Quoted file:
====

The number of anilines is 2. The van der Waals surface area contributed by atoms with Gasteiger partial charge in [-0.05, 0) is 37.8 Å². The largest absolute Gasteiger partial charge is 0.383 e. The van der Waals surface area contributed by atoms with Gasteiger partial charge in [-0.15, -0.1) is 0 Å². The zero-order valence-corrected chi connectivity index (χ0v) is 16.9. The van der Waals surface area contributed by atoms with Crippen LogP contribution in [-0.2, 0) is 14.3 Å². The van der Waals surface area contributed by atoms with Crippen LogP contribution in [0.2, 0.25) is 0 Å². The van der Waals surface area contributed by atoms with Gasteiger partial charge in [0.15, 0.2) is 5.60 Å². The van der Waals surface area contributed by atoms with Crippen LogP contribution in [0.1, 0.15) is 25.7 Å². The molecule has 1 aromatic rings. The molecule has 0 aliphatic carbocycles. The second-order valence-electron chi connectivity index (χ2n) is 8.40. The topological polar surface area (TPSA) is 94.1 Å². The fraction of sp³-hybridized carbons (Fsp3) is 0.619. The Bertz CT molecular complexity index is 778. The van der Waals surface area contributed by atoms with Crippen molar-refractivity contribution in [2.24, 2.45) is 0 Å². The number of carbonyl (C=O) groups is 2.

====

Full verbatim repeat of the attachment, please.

The number of anilines is 2. The van der Waals surface area contributed by atoms with Gasteiger partial charge in [-0.05, 0) is 37.8 Å². The largest absolute Gasteiger partial charge is 0.383 e. The van der Waals surface area contributed by atoms with Gasteiger partial charge in [-0.15, -0.1) is 0 Å². The zero-order valence-corrected chi connectivity index (χ0v) is 16.9. The van der Waals surface area contributed by atoms with Crippen LogP contribution in [-0.2, 0) is 14.3 Å². The van der Waals surface area contributed by atoms with Crippen LogP contribution in [0.2, 0.25) is 0 Å². The van der Waals surface area contributed by atoms with Gasteiger partial charge in [0.15, 0.2) is 5.60 Å². The van der Waals surface area contributed by atoms with Crippen LogP contribution in [0.1, 0.15) is 25.7 Å². The molecule has 1 aromatic rings. The molecule has 0 aliphatic carbocycles. The second-order valence-electron chi connectivity index (χ2n) is 8.40. The topological polar surface area (TPSA) is 94.1 Å². The fraction of sp³-hybridized carbons (Fsp3) is 0.619. The Bertz CT molecular complexity index is 778. The van der Waals surface area contributed by atoms with Crippen molar-refractivity contribution in [2.24, 2.45) is 0 Å². The number of carbonyl (C=O) groups is 2.